Facebook’s cofounder just launched a $10 million initiative with other big names to figure out whether basic income works

More than 100 experts from Silicon Valley, activist communities, and academia have teamed up to learn about the year’s most popular idea for fighting poverty.

Announced December 8, the Economic Security Project (ESP) is a two-year fund of $10 million that will go toward uncovering everything there is to know about universal basic income, a system of wealth distribution in which every citizen receives a monthly stipend to cover basic needs.

The coalition contains a range of future-minded folks, including Y Combinator President Sam Altman, GiveDirectly Co-Founder Michael Faye, and Robert Reich, the former Secretary of Labor and a current professor at University of California, Berkeley.

ESP is co-chaired by the Institute for the Future’s Natalie Foster, Facebook Co-Founder Chris Hughes, and Roosevelt Institute Fellow Dorian Warren. The funds will support six organizations designed to investigate and advocate for cash transfer policies, including The Center for Popular Democracy and the charity GiveDirectly.

Basic income has seen a slew of promising studies in recent years.

Researchers in countries like Kenya, Tanzania, and Honduras have repeatedly found that direct cash transfers – giving people money for nothing – tend to improve people’s lives without leading to unhealthy behaviors like drinking or drug abuse.

But with the exception of a few small cases, such as the Permanent Dividend Fund in Alaska and the Dauphin Experiment in Manitoba, North America has never experienced basic income in full-force. ESP might have the power to address that remaining curiosity: What happens in places where incomes aren’t below the global poverty line?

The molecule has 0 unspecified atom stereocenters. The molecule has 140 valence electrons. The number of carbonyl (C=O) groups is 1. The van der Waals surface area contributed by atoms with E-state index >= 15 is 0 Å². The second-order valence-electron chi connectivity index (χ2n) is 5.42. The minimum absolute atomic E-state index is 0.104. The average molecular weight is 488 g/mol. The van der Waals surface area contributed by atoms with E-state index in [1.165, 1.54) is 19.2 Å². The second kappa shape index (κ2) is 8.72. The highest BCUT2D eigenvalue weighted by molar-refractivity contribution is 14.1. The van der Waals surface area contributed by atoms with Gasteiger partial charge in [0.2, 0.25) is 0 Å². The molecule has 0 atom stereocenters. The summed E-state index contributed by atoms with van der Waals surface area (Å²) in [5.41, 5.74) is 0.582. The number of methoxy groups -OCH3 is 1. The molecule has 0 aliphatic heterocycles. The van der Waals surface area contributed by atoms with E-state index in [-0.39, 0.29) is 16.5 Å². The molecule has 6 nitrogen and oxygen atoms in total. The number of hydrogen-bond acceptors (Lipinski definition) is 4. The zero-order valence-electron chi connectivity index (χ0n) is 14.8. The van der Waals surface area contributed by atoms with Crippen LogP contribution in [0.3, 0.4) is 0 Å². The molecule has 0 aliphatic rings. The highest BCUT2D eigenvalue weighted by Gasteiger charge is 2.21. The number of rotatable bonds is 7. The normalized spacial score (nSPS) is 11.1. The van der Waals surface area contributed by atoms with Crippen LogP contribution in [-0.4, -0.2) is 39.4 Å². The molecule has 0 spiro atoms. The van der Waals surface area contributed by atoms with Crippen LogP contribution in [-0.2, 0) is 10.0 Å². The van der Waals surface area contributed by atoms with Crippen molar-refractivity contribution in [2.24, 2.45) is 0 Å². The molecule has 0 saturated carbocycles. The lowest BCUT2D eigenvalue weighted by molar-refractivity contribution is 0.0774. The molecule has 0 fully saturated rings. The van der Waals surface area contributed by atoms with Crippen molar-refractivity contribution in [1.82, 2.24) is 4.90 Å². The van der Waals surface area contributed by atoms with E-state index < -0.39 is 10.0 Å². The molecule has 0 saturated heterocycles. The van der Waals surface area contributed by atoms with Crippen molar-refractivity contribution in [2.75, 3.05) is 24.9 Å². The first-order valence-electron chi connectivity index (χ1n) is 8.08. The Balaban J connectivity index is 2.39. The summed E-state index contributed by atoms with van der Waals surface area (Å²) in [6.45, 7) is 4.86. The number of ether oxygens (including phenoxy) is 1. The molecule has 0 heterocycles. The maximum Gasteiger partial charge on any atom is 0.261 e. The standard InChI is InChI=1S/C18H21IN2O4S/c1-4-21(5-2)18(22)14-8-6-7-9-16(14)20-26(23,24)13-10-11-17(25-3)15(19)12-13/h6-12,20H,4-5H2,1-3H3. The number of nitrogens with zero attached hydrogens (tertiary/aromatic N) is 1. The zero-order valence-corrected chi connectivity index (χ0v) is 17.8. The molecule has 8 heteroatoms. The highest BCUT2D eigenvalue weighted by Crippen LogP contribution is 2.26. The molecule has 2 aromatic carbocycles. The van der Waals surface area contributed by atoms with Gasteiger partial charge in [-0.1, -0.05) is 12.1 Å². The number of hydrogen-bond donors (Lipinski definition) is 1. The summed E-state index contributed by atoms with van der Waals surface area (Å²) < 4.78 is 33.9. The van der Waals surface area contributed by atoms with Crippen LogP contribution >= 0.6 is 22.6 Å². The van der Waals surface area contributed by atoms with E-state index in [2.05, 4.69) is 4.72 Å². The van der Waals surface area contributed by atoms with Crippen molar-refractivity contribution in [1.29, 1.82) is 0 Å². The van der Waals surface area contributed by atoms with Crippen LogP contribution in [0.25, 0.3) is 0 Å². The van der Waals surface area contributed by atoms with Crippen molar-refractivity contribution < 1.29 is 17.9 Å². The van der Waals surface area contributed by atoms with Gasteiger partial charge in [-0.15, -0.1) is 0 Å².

“We have more questions than answers,” Hughes said recently, according to Quartz. “But we do know we can unite around the fact that financial security should be a human right and cash is an underutilized tool.”

According to the latest data, wealth inequality is the worst it’s ever been.

Many basic income supporters see the strategy as an elegant solution to that dire problem. It’s not only effective (at least on a small scales) but it’s also appealing on both sides of the aisle. Liberals like it because it involves caring for the poor and downtrodden. Conservatives like it because it shrinks the role of the government and puts money in people’s hands, which they can use how they see fit.

Until there’s more data, however, basic income will remain a promising theory. To drag it into the real world of policy, a number of organizations have designed experiments of their own.

The largest is GiveDirectly’s experiment in Kenya and Uganda, where 6,000 people will receive a basic income for 12 years. In the US, the most hopeful is Y Combinator’s experiment in Oakland, California. Starting next year, roughly 100 families of all different income levels will receive $2,000 a month. Following the successful pilot, a larger experiment will last the next several years.

For Sam Altman, Y Combinator’s president, the window for experimenting with basic income is closing at an unknown rate. As robotic automation displaces more American workers, the need grows for an alternative to labor-based wages.

Although, as Altman explains, he still needs more data to know whether basic income deserves his full support. Hopefully, ESP will help him and other like-minded people move toward clarity, he says.

“Intuitively, this idea of a floor and no ceiling really appeals to me,” he tells Business Insider. With basic income, people could make as much as they want without worrying they’ll slip into poverty – a key trait that distinguishes it from socialism.

“I’m just not sure if it’s the right approach,” Altman adds, “which is why I want to study it.”

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